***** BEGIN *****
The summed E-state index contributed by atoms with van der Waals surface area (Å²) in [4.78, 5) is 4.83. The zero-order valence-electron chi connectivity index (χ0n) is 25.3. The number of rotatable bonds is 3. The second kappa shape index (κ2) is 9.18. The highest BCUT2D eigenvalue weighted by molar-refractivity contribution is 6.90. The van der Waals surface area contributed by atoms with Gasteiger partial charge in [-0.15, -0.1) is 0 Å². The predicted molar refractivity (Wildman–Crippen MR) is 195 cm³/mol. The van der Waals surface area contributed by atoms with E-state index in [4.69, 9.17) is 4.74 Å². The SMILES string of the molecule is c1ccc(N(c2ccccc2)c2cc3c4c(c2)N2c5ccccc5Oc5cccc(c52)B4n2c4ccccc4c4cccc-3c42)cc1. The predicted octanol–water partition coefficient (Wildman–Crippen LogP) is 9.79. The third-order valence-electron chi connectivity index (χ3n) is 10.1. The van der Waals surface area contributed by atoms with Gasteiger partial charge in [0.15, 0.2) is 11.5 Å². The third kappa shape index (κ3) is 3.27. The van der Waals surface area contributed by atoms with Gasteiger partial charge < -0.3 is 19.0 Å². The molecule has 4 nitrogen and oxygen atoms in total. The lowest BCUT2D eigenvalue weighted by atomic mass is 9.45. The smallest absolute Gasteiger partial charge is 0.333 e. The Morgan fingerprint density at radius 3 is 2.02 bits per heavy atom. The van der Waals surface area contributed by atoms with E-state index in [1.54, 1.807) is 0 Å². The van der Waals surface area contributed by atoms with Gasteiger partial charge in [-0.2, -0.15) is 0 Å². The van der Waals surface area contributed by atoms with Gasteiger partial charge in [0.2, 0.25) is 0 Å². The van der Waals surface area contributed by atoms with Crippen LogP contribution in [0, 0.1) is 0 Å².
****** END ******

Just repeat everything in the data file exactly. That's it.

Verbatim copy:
The summed E-state index contributed by atoms with van der Waals surface area (Å²) in [4.78, 5) is 4.83. The zero-order valence-electron chi connectivity index (χ0n) is 25.3. The number of rotatable bonds is 3. The second kappa shape index (κ2) is 9.18. The highest BCUT2D eigenvalue weighted by molar-refractivity contribution is 6.90. The van der Waals surface area contributed by atoms with Gasteiger partial charge in [-0.15, -0.1) is 0 Å². The predicted molar refractivity (Wildman–Crippen MR) is 195 cm³/mol. The van der Waals surface area contributed by atoms with E-state index in [4.69, 9.17) is 4.74 Å². The SMILES string of the molecule is c1ccc(N(c2ccccc2)c2cc3c4c(c2)N2c5ccccc5Oc5cccc(c52)B4n2c4ccccc4c4cccc-3c42)cc1. The predicted octanol–water partition coefficient (Wildman–Crippen LogP) is 9.79. The third-order valence-electron chi connectivity index (χ3n) is 10.1. The van der Waals surface area contributed by atoms with Gasteiger partial charge in [0.15, 0.2) is 11.5 Å². The third kappa shape index (κ3) is 3.27. The van der Waals surface area contributed by atoms with Gasteiger partial charge < -0.3 is 19.0 Å². The molecule has 4 nitrogen and oxygen atoms in total. The lowest BCUT2D eigenvalue weighted by atomic mass is 9.45. The smallest absolute Gasteiger partial charge is 0.333 e. The Morgan fingerprint density at radius 3 is 2.02 bits per heavy atom. The van der Waals surface area contributed by atoms with E-state index in [1.54, 1.807) is 0 Å². The van der Waals surface area contributed by atoms with Gasteiger partial charge in [-0.2, -0.15) is 0 Å². The van der Waals surface area contributed by atoms with Gasteiger partial charge in [0.2, 0.25) is 0 Å². The van der Waals surface area contributed by atoms with Crippen LogP contribution in [0, 0.1) is 0 Å².